In our own half of the world, the birth of nations and states proceeded
in 1777. The Spaniard Jose de Escandon brought a group of colonists to the
Matamoros area of Mexico, where they would settle in the interior, using
the mouth of the Rio Bravo as a port on the Gulf of Mexico.
This same year a future governor of Cuba, Migu Thuisel de Tacón,
is born in Spain.
In the rebellious colonies to the north white settlers attempted to escape
from the hostilities by moving inland, away from the coastal regions. They
moved into areas where the Cherokee were already established. In self defense
tribesmen, schooled in white towns along the coast and literate in the English
language, began negotiating with the incipient white nation, creating their
own United Cherokee Nation. Ceding their territory to the colony, in the
Treaty of DeWitts Corner, they would soon move on, further inland, into
Tennessee, then Arkansas.
While this was going on, the other North American colonies were struggling
to establish their own boundaries and identities. Overlapping claims by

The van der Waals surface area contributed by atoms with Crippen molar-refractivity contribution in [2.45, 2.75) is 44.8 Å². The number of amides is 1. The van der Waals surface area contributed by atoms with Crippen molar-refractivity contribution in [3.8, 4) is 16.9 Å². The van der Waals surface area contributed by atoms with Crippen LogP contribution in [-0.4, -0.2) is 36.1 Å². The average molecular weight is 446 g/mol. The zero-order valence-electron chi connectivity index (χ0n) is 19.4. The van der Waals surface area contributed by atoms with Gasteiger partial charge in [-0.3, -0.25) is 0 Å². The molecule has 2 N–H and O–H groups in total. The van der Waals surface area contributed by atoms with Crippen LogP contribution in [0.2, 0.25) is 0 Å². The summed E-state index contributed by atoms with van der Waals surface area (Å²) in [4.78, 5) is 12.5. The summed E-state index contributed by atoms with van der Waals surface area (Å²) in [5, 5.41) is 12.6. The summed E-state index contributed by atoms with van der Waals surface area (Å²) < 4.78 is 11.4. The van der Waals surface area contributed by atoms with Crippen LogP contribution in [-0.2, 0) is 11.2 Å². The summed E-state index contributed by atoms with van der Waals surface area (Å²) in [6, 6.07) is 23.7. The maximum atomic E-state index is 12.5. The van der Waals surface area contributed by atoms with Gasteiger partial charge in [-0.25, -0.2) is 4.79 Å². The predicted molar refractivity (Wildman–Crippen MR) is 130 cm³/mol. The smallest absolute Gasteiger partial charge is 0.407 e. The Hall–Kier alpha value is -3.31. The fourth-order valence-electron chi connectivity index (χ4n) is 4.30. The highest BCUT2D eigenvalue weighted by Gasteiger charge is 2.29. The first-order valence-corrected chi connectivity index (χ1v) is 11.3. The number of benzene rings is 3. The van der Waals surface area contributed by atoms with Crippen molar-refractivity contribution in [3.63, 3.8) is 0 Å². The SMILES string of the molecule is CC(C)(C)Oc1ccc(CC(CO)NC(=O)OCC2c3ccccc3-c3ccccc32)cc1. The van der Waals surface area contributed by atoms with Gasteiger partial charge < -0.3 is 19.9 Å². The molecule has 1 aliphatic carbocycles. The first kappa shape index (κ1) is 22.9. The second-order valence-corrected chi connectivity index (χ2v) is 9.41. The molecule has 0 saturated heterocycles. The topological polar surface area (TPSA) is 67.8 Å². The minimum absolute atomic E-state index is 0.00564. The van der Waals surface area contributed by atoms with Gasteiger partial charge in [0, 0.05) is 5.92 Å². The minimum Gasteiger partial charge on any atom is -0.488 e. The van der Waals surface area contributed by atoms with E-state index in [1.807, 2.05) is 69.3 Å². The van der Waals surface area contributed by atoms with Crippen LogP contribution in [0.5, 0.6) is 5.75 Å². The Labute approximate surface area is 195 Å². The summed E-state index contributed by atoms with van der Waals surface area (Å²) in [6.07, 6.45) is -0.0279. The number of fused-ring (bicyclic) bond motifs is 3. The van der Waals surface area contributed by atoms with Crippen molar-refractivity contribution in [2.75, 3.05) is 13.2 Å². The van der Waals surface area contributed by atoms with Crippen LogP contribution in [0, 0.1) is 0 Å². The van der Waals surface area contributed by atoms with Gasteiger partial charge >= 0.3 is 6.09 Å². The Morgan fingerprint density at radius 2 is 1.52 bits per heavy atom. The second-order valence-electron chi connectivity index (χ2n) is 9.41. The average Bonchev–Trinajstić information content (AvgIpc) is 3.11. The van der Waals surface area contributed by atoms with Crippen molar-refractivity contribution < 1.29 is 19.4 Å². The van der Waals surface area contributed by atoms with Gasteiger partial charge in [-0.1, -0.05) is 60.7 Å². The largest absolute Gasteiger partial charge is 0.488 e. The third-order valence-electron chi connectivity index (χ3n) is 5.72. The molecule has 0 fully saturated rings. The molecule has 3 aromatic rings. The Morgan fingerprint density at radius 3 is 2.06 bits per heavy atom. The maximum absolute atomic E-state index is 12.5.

New York and its neighbor to the east, for the area known as the New Hampshire
Grants, were abrogated when the area's inhabitants declared themselves an
independent republic on January 16th, taking the name of New Connecticut.
They would rename their republic on July 12th ­p; they became Vermont.
Georgia adopted a state constitution on February 5th. Fifteen days later
Virginia annexed Kentucky lands and named them Kentucky County of Virginia,
just to confuse matters further. And toward the end of the year, on November
9th, a Minorcan priest was the last settler to leave the Florida town of
New Smyrna. Presumably he turned the lights off on the way out.
New York's efforts toward self-government were little delayed by the impending
presence of three invading armies. A constitutional convention met in Kingston,
partway between New York City and Albany, and granted the colony statehood
on April 20th. They named George Clinton as their first governor; he took
office in July.
Another impending invasion, this one of Philadelphia, which would fall to
the British in September, was not enough to deter local printer Robert Aitken
from his work. On March 9th he published the first U. S. edition of the
King James New Testament.
For Classical ninety-one five, this is David Minor.
© 1997 David Minor / Eagles Byte
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